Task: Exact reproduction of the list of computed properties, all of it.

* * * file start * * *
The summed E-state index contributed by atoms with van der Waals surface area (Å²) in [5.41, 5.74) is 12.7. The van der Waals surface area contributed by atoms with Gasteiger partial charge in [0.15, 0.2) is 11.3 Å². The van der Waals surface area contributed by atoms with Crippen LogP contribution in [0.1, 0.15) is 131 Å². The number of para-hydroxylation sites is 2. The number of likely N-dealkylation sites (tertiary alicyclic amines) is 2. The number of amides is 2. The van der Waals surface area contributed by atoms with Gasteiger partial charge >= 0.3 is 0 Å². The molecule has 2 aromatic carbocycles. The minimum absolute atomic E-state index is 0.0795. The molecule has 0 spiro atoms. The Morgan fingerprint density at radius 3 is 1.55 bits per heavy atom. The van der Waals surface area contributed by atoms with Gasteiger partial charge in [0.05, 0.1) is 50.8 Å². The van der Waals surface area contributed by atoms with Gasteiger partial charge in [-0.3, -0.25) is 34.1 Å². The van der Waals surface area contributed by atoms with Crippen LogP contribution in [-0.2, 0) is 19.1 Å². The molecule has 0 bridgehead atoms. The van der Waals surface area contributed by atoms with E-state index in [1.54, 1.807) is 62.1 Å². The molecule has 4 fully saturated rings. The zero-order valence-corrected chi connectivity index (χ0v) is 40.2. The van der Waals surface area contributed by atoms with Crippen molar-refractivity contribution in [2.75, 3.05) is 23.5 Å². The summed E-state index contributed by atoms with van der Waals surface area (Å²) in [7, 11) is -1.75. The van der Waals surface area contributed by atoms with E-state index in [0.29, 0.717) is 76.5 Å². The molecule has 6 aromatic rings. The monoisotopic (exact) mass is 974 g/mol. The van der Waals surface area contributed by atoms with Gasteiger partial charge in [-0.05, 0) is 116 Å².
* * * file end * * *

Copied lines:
The summed E-state index contributed by atoms with van der Waals surface area (Å²) in [5.41, 5.74) is 12.7. The van der Waals surface area contributed by atoms with Gasteiger partial charge in [0.15, 0.2) is 11.3 Å². The van der Waals surface area contributed by atoms with Crippen LogP contribution in [0.1, 0.15) is 131 Å². The number of para-hydroxylation sites is 2. The number of likely N-dealkylation sites (tertiary alicyclic amines) is 2. The number of amides is 2. The van der Waals surface area contributed by atoms with Gasteiger partial charge >= 0.3 is 0 Å². The molecule has 2 aromatic carbocycles. The minimum absolute atomic E-state index is 0.0795. The molecule has 0 spiro atoms. The Morgan fingerprint density at radius 3 is 1.55 bits per heavy atom. The van der Waals surface area contributed by atoms with Gasteiger partial charge in [0.05, 0.1) is 50.8 Å². The van der Waals surface area contributed by atoms with Gasteiger partial charge in [-0.3, -0.25) is 34.1 Å². The van der Waals surface area contributed by atoms with Crippen LogP contribution in [-0.2, 0) is 19.1 Å². The molecule has 0 bridgehead atoms. The van der Waals surface area contributed by atoms with E-state index in [1.54, 1.807) is 62.1 Å². The molecule has 4 fully saturated rings. The zero-order valence-corrected chi connectivity index (χ0v) is 40.2. The van der Waals surface area contributed by atoms with Crippen molar-refractivity contribution in [2.75, 3.05) is 23.5 Å². The summed E-state index contributed by atoms with van der Waals surface area (Å²) in [7, 11) is -1.75. The van der Waals surface area contributed by atoms with E-state index in [0.29, 0.717) is 76.5 Å². The molecule has 6 aromatic rings. The monoisotopic (exact) mass is 974 g/mol. The van der Waals surface area contributed by atoms with Gasteiger partial charge in [-0.05, 0) is 116 Å².